The 2010 U.S. Census recorded 11,330 black Americans with Buchanan as their last name. That represented 17% of the total of 66,648 entries.
This article tracks their numbers in the census since the Civil War. We also look at historic African American people named Buchanan.
We end with a review of early records of black military service in the United States.
After The Civil War
The 1870 census was the first survey after the Civil War and the Emancipation Proclamation. In 1850 and 1860, only free African Americans were recorded in the census. The many enslaved were omitted.
From 1870 onward, all black Americans were included.
1,111 people named Buchanan were recorded in the 1870 census as black and 152 as mixed.
There was a total of 9,697 people with the name.
Buchanan In The 1900 And 1940 Census
The mixed category was dropped from the census in 1900, so we just need to look at the black numbers this time.
The 1900 census recorded 2,181 people with the last name Buchanan as black within a total of 18,012 that year.
By the way, the mixed category returned in the 1910 and 1920 censuses. It was dropped again in 1930, but replaced with extra categories for colored and non-white in a way that seems confusing now.
This changed again in 1940 and we can simply focus on one black category.
The 1940 census recorded 3,348 people named Buchanan as black within a total of 32,433.
Historic Black Figures With The Buchanan Surname
Here is a notable African American in history with Buchanan as their last name.
- Born: 1940
- From: Fuquay, North Carolina
- Died: 2015
Beverly Buchanan’s father was the dean of the Agriculture School at South Carolina State College. She would accompany him when he traveled around the state to advise rural farmers.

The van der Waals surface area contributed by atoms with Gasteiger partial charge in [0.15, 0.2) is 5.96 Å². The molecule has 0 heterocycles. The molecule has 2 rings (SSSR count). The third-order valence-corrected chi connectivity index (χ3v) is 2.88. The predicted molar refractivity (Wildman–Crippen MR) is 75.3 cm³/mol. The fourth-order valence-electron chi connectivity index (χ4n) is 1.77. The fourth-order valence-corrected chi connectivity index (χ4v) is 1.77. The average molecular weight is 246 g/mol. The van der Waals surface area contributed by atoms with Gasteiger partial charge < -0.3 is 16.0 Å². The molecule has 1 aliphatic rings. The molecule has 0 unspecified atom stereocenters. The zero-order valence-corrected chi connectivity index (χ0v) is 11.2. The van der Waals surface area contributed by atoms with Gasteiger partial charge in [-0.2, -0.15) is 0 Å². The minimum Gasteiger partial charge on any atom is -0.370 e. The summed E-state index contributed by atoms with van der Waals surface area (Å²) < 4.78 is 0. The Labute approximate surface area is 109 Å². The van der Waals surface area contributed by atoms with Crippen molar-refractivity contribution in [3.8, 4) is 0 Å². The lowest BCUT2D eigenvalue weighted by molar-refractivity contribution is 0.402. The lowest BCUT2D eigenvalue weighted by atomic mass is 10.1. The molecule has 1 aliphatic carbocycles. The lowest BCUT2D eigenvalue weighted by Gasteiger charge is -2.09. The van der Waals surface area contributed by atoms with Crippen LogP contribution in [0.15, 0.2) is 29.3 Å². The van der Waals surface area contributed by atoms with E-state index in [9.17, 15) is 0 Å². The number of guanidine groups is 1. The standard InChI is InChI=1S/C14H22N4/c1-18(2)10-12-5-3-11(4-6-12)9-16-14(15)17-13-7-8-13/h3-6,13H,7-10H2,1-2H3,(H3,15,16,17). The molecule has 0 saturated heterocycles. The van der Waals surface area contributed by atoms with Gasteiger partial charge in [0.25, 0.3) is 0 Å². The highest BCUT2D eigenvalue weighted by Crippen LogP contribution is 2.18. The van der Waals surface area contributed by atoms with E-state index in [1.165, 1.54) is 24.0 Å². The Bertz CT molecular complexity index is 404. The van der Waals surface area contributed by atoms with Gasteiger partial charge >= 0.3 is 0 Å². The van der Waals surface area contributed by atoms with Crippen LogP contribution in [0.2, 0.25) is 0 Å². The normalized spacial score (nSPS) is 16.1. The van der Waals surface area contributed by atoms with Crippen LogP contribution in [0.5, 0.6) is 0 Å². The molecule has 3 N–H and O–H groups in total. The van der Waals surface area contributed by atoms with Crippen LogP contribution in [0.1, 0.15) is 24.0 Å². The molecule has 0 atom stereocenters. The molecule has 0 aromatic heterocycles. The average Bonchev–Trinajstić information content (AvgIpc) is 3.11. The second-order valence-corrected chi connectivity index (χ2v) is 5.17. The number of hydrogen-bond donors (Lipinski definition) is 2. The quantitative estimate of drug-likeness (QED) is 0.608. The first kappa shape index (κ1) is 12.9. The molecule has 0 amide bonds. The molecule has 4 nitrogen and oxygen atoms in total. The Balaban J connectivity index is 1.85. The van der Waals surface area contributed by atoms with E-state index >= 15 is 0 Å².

She graduated in 1962 with a science degree and obtained a masters in public health. Buchanan was accepted to medical school but decided to pursue her artistic interests.
She attended an art class in 1971 taught by Norman Lewis, a notable black painter. He became one of her mentors. Later in the 1980s, Buchanan started to sculpt in cement and concrete.
Her best-known works are stone pedestals and sculptures depicting shacks – the typical dwellings of the rural poor.
Buchanan In Black Military Records
Military records are a rich resource of information for family history research. Here are examples of the Buchanan surname from military service.
Five regiments for black soldiers were formed during the Civil War. They were known as the Buffalo Soldiers.
Their records are part of the national archive of military monthly returns. The information includes the year and place of birth, where they enlisted, their occupation, and their height.
One of the earliest military entries for Buchanan was in July 1879. Christopher Buchanan was a Sergeant in the U.S. Ninth Cavalry. He was stationed in July 1879 at Tularosa, New Mexico.
Another entry was in January 1915. Hogue Buchanan was a Private in the U.S. Tenth Cavalry.
You have to create an account on either website, but you do not need to pay for the Buffalo Soldiers archive.
Black Civil War Sailors
The National Parks Service has a free archive of African American sailors during the Civil War.
The information includes their age, height, rank, occupation, and where and when they enlisted. It also includes every ship that they served on.
You can search the database on the National Parks website.
One of the earliest entries for Buchanan was for James Buchanan from Philadelphia. He enlisted in June 1860 at Philadelphia when he was aged 17.
The record shows that James was assigned on October 1863 to the ship Oneida.
His occupation before enlisting was as a Laborer. His naval rank was 1st Class Boy.
“1st Class Boy” was a rank generally given to seamen in training, who performed various manual tasks and duties aboard a ship under supervision. This could prepare them for promotion to the rank of ordinary seaman.
One of the later entries was for a sailor who enlisted at New York in June 1865. Simon was aged 20 and was from Philadelphia.
He was assigned to the ship Colorado on October 1866.
His occupation before enlisting was as a Waiter. His naval rank was Landsman.
“Landsman” was the lowest rank at the time and was given to recruits with little sea experience.